But He longs for our trust, because He knows that as long as we strive and stretch and grasp at the illusion of control, we are like people dying of thirst in a desert, going our own way, clutching towards a mirage, when He wants only for us to turn and see that He offers us a real oasis. 

The pattern of military life is serving to drive home this reality to me, and it is not an easy thing to learn. I have been addicted to control. Perhaps that is one of the reasons God planned for me to fall in love with the Pilot– because only until I was faced with my own inability to control anything, through loving a man with a dangerous job, an uncertain future, and very little knowledge of what the next twenty years would look like– could I begin to learn that trusting God instead of myself with the uncertainty of the days is exchanging blindness for sight. People speak of blind faith, but where is the blindness in determining to trust the only Person who can see with perfect and infinite clarity what is happening?

So I'm learning to live in the midst of uncertainty and not be paralyzed by it, or fearful of it, or angry at it. Which is not to say that I never feel frozen, or afraid, or angry– plenty of times I'm all three simultaneously. Yet the anger, the fear, is the natural result of refusing God's invitation to trust Him, because if I refuse it then I have only myself to fall back on, my own weakness, my own incapacity to control anything. The key to trusting is to remember who I am– for as Paul Tripp puts it, "If you are God's child, you are the object of love of the Person who rules everything that there is to rule... You are secure for one reason and one reason alone: God exists and he is your Father."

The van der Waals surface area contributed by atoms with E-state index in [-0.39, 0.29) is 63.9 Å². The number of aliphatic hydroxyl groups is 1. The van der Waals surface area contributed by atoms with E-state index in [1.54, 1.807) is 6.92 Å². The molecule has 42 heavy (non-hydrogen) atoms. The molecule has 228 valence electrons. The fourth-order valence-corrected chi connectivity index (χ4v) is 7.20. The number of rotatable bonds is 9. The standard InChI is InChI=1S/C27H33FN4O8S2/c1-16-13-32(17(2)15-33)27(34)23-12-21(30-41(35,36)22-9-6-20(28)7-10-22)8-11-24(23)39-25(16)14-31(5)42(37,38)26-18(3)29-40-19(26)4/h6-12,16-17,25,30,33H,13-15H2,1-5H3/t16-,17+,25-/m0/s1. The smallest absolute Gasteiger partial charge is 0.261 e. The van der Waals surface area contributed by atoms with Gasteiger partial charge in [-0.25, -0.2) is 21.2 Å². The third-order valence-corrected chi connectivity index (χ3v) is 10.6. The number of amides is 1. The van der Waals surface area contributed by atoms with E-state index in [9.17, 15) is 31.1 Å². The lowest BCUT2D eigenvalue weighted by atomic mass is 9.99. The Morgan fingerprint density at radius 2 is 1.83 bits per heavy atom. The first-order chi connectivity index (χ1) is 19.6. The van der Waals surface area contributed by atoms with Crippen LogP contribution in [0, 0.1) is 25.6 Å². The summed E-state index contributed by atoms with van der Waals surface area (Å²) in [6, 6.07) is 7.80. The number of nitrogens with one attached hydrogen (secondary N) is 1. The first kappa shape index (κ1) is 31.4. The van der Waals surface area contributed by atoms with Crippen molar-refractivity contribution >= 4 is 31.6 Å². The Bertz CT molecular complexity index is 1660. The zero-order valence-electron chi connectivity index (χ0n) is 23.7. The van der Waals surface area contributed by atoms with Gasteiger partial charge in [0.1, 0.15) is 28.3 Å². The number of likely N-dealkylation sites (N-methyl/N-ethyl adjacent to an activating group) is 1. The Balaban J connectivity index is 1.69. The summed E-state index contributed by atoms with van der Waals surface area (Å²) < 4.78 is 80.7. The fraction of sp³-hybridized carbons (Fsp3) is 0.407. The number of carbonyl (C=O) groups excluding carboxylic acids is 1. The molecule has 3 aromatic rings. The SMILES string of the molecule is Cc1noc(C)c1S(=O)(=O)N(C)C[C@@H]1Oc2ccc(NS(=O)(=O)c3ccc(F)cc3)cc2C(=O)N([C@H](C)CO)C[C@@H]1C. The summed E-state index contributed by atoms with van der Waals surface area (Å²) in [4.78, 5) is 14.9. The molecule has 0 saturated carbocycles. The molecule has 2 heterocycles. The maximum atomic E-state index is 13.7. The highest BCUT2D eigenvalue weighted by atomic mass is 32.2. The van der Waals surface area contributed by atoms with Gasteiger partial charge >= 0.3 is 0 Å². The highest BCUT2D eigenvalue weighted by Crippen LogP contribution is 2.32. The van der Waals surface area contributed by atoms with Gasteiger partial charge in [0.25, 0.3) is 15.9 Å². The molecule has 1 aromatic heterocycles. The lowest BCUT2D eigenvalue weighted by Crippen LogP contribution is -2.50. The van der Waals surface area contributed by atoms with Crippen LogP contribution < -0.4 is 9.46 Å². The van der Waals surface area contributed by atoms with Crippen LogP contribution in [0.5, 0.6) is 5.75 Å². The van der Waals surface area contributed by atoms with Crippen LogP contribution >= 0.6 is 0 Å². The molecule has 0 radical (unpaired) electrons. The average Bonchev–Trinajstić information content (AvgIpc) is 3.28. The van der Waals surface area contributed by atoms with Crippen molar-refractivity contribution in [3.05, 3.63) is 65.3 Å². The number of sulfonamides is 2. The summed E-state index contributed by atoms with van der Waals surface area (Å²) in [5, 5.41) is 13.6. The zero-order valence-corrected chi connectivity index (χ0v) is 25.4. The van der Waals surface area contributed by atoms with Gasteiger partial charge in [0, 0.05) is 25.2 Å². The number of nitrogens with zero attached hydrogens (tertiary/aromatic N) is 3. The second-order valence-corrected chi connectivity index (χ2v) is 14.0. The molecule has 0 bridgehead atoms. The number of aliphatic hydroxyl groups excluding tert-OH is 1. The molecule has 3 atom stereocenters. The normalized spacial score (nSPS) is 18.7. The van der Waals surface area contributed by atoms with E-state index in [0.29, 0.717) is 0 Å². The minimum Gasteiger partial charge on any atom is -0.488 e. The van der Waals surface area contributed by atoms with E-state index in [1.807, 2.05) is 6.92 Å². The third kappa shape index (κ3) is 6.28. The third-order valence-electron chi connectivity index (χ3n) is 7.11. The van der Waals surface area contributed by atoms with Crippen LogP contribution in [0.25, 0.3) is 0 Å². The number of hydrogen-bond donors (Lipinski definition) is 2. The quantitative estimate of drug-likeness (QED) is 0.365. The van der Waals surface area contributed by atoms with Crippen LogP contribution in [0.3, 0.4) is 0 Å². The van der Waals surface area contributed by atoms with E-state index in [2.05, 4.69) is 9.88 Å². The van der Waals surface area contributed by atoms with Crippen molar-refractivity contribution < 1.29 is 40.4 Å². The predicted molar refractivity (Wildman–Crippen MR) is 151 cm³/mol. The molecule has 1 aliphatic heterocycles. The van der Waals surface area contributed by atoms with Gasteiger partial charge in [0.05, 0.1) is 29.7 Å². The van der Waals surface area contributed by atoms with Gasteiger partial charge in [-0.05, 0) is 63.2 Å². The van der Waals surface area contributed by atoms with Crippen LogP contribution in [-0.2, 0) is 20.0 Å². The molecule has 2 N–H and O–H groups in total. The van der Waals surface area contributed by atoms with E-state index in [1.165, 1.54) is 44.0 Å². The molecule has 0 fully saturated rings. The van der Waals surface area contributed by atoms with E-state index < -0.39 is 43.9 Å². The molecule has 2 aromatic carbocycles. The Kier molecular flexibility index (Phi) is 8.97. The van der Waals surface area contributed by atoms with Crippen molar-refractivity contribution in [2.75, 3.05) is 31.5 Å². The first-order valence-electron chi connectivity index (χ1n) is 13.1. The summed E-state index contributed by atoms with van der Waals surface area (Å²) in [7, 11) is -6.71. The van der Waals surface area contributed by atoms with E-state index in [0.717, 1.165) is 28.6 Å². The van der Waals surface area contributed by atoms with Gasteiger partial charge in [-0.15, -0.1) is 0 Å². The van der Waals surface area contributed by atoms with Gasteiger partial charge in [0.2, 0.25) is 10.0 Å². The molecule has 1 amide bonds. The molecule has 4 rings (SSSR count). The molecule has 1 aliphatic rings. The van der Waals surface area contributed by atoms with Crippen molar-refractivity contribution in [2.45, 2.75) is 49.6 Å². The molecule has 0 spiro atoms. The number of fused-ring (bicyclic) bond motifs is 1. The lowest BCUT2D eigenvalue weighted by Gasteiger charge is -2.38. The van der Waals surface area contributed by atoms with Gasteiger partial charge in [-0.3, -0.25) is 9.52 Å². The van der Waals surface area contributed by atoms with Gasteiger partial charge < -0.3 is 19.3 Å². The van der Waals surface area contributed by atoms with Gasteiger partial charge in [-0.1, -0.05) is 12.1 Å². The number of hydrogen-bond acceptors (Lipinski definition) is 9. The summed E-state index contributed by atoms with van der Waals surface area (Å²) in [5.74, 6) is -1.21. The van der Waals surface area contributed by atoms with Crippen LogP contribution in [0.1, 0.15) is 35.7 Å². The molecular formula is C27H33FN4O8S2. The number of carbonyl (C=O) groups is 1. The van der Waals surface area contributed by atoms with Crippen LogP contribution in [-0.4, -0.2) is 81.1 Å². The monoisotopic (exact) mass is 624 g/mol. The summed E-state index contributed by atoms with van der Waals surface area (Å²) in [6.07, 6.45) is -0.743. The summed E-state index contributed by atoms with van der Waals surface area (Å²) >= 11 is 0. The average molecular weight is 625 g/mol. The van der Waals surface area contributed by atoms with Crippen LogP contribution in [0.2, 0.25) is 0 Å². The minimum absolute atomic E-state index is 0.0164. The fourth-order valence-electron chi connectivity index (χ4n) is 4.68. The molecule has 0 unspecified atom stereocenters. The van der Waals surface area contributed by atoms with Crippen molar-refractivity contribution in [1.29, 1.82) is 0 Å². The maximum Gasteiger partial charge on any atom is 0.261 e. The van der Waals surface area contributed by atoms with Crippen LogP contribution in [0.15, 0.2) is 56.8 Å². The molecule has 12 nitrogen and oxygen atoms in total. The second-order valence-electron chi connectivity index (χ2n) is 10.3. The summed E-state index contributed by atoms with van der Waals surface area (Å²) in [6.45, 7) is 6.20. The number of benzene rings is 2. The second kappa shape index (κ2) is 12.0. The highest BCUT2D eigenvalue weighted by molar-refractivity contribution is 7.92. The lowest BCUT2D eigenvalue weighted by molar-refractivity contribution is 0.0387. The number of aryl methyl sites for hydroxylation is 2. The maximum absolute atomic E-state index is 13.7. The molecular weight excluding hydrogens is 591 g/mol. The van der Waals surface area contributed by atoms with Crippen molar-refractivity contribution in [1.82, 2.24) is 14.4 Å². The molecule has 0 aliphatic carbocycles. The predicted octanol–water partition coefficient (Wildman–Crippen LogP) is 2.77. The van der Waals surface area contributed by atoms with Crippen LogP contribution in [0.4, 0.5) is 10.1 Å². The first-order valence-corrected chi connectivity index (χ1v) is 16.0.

It is no impersonal force, no cosmic karma, no distant deity who directs the universe– and none of those things would be worthy of trust. Only love can birth trust. Only a God who loves me so much, so intensely, so personally, as to sacrifice everything, even His life, to make me His daughter, can truly be worthy of all trust. Only that kind of love can bring real, lasting peace in the midst of an uncertain life.